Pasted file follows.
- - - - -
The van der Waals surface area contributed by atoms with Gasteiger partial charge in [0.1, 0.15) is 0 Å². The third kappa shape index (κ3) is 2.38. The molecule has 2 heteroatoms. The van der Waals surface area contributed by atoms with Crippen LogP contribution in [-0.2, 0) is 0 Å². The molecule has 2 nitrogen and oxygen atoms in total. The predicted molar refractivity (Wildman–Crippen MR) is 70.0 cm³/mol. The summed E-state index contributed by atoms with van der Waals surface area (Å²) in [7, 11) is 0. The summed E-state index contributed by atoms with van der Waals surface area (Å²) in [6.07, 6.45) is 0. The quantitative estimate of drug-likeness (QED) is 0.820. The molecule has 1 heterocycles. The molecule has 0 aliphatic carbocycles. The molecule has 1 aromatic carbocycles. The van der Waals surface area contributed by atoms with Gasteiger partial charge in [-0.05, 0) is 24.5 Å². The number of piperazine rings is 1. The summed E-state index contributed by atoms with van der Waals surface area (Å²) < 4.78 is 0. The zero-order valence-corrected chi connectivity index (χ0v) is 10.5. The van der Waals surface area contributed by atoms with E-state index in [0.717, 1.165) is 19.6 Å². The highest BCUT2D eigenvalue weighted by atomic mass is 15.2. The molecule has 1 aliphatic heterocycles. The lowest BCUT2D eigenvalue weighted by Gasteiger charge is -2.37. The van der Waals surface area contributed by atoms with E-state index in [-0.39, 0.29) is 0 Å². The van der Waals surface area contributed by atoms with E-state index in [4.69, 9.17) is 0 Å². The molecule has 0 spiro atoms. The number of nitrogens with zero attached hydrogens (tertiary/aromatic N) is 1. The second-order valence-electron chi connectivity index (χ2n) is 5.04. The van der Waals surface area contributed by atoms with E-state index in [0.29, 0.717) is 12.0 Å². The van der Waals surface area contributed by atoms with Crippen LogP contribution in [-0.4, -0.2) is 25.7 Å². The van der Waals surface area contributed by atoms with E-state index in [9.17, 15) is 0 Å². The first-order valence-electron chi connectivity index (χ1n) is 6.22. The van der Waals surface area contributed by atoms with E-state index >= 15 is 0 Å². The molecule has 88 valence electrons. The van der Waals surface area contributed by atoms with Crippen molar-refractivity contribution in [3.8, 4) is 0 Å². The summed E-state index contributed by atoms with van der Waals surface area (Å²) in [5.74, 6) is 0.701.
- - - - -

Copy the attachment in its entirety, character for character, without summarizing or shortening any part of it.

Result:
The van der Waals surface area contributed by atoms with Gasteiger partial charge in [0.1, 0.15) is 0 Å². The third kappa shape index (κ3) is 2.38. The molecule has 2 heteroatoms. The van der Waals surface area contributed by atoms with Crippen LogP contribution in [-0.2, 0) is 0 Å². The molecule has 2 nitrogen and oxygen atoms in total. The predicted molar refractivity (Wildman–Crippen MR) is 70.0 cm³/mol. The summed E-state index contributed by atoms with van der Waals surface area (Å²) in [7, 11) is 0. The summed E-state index contributed by atoms with van der Waals surface area (Å²) in [6.07, 6.45) is 0. The quantitative estimate of drug-likeness (QED) is 0.820. The molecule has 1 heterocycles. The molecule has 0 aliphatic carbocycles. The molecule has 1 aromatic carbocycles. The van der Waals surface area contributed by atoms with Gasteiger partial charge in [-0.05, 0) is 24.5 Å². The number of piperazine rings is 1. The summed E-state index contributed by atoms with van der Waals surface area (Å²) < 4.78 is 0. The zero-order valence-corrected chi connectivity index (χ0v) is 10.5. The van der Waals surface area contributed by atoms with E-state index in [0.717, 1.165) is 19.6 Å². The highest BCUT2D eigenvalue weighted by atomic mass is 15.2. The molecule has 1 aliphatic heterocycles. The lowest BCUT2D eigenvalue weighted by Gasteiger charge is -2.37. The van der Waals surface area contributed by atoms with E-state index in [-0.39, 0.29) is 0 Å². The van der Waals surface area contributed by atoms with E-state index in [4.69, 9.17) is 0 Å². The molecule has 0 spiro atoms. The number of nitrogens with zero attached hydrogens (tertiary/aromatic N) is 1. The second-order valence-electron chi connectivity index (χ2n) is 5.04. The van der Waals surface area contributed by atoms with E-state index in [0.29, 0.717) is 12.0 Å². The van der Waals surface area contributed by atoms with Crippen LogP contribution in [-0.4, -0.2) is 25.7 Å². The van der Waals surface area contributed by atoms with E-state index in [9.17, 15) is 0 Å². The first-order valence-electron chi connectivity index (χ1n) is 6.22. The van der Waals surface area contributed by atoms with E-state index >= 15 is 0 Å². The molecule has 88 valence electrons. The van der Waals surface area contributed by atoms with Crippen molar-refractivity contribution in [3.8, 4) is 0 Å². The summed E-state index contributed by atoms with van der Waals surface area (Å²) in [5.74, 6) is 0.701.